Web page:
Range Rider Museum in Miles City
When you come to Miles City the Range Rider Museum is a must see!
The Range Rider Association was formed in 1939 by a group of cowboys and stockmen who wanted to preserve the memory of the pioneer range rider. Their existence was a significant part of eastern Montana's heritage. In 1940, the men held their first reunion, with membership open to anyone who had ridden the open range before 1910. They felt that building a museum, with a focus on the western heritage and history of events that occurred within a 150 mile radius of Miles City, was the best way to preserve the memories. The log building was completed in 1942 on the site where General Nelson Miles had constructed the Fort Keogh Cantonment #1 in 1876, after the Custer Battle on the Bighorn. Over 500 brands may be seen in the original log building today.
The Museum complex has grown to include thirteen buildings, with thousands of artifacts and displays. The military at Fort Keogh, the Indians, the livestock industry and cattle drives, the wagon trains, homesteaders, riverboats and railroads are all represented throughout the Museum. The works of 4 early photographers - R.C. Morrison, L.A. Huffman, Evelyn Cameron and Christian Barthelmess - are featured here. You will also see tools and treasures from pioneer days, Indian artifacts from the Sioux, Cheyenne and Crow Tribes, as well as the Bert Clark Gun Room, featuring over 350 firearms from one man's collection. The Fort Keogh Officer's Quarters, Pioneer Home, Heritage Center, Wagon barn, and more, are filled with donated items.
The Range Riders Association places a special value on the individual lives of the early settlers. Approximately 1,000 photographs of these people hang in the Pioneer Memorial Hall. Each person's biography is recorded and stored in a metal tube below the photograph. These pioneers will be forever honored and remembered in this Museum.
Charley's Place features pictures of 400 nurses who graduated from Holy Rosary Nursing School between 1920 and 1960, the Masterson Art Gallery displays of various medical equipment from the era, including an iron lung, and dozens of boots, saddles, and other western memorabilia.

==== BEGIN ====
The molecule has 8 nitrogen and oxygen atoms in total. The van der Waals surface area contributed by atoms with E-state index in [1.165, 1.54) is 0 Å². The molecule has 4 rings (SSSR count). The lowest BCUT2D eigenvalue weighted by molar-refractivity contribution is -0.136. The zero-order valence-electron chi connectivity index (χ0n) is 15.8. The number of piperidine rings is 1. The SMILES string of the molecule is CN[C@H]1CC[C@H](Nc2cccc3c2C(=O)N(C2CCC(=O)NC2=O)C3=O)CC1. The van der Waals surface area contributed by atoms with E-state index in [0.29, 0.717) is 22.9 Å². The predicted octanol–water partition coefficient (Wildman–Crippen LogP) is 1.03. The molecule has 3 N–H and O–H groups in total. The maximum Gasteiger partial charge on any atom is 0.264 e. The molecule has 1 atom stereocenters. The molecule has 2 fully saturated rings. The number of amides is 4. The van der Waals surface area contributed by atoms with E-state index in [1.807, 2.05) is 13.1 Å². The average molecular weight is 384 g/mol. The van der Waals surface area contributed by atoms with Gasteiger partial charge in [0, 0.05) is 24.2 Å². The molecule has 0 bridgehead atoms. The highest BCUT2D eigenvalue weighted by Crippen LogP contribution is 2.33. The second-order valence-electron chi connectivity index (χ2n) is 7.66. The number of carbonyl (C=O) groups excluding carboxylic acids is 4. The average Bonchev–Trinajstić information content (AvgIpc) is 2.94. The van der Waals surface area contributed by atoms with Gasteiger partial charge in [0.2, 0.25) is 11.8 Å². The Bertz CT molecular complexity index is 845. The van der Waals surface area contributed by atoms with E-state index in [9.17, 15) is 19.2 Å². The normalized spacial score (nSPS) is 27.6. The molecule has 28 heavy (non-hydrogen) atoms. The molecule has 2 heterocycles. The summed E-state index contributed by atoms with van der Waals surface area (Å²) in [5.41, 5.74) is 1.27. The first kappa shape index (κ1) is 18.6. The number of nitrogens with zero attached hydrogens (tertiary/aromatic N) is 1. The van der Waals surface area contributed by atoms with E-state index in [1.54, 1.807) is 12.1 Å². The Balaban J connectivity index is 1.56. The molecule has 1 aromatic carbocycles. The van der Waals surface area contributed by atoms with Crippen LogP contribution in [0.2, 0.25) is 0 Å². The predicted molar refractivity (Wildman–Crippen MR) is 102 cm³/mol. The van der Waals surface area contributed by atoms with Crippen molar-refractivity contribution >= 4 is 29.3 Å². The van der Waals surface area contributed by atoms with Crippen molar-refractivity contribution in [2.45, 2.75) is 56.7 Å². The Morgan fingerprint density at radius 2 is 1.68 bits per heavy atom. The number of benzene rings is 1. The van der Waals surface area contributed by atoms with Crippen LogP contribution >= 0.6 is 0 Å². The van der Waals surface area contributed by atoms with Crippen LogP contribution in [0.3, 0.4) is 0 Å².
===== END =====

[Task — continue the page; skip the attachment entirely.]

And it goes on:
The Pioneer Home is an actual home brought from its original location to the museum grounds. All of the contents of this home are from pioneer times, reflecting the efficiency and utility that was necessary for life on the prairie.
The Fort Keogh exhibit includes a detailed scale model of Fort Keogh, as well as photos of soldiers, actual uniforms, guns, and saddles, and original documents from Fort activities. Fort Keogh functioned not only as a military fort, but later as a remount station where thousands of war horses were trained to ride and haul freight for the English, French, Italian, and US armies. The museum is also home to one of the original Officer Quarters that was moved from the Fort to its current location on museum grounds.
The Old Miles Town exhibit depicts eleven businesses along the boardwalk of Main Street. Viewers can visit and experience what the original jail, saloon, retail stores, and hotel were like.
The LO Ranch diorama provides visitor with a visual depiction of what one of the largest cattle ranches of the day looked like. Viewers can listen to the history of what life on the ranch was like, and learn much about the western heritage of those days.
The Old Milwaukee Railroad roundhouse train station and train yard are depicted in a detailed scale model of this unique operation. Viewers can learn what an important role the railroads played in this era of eastern Montana's development
The spacious wagon barn houses the Museum's rolling stock of buggies, wagons, stage coaches, fire engines, delivery and pleasure rigs, and sheep, cattle and freight outfits.
The Range Riders Museum is an anchor tenant of Miles City and eastern Montana history. It operates solely on private contributions, memberships, and admission fees. Should you wish to play a part in the continuance of this remarkable facility, they offer ways to help in becoming a member, tax free donations, shopping the gift shop, placing your brand on the fence and other opportunities.
So when you come stay with us take a two minute trip down the road to the Range Riders Museum. If you come in off exit 135, you will see it on your left just before the bridge that brings you to our park. It is amazing to see, and after all the recent shows about the old west you too can see a piece of it for yourself.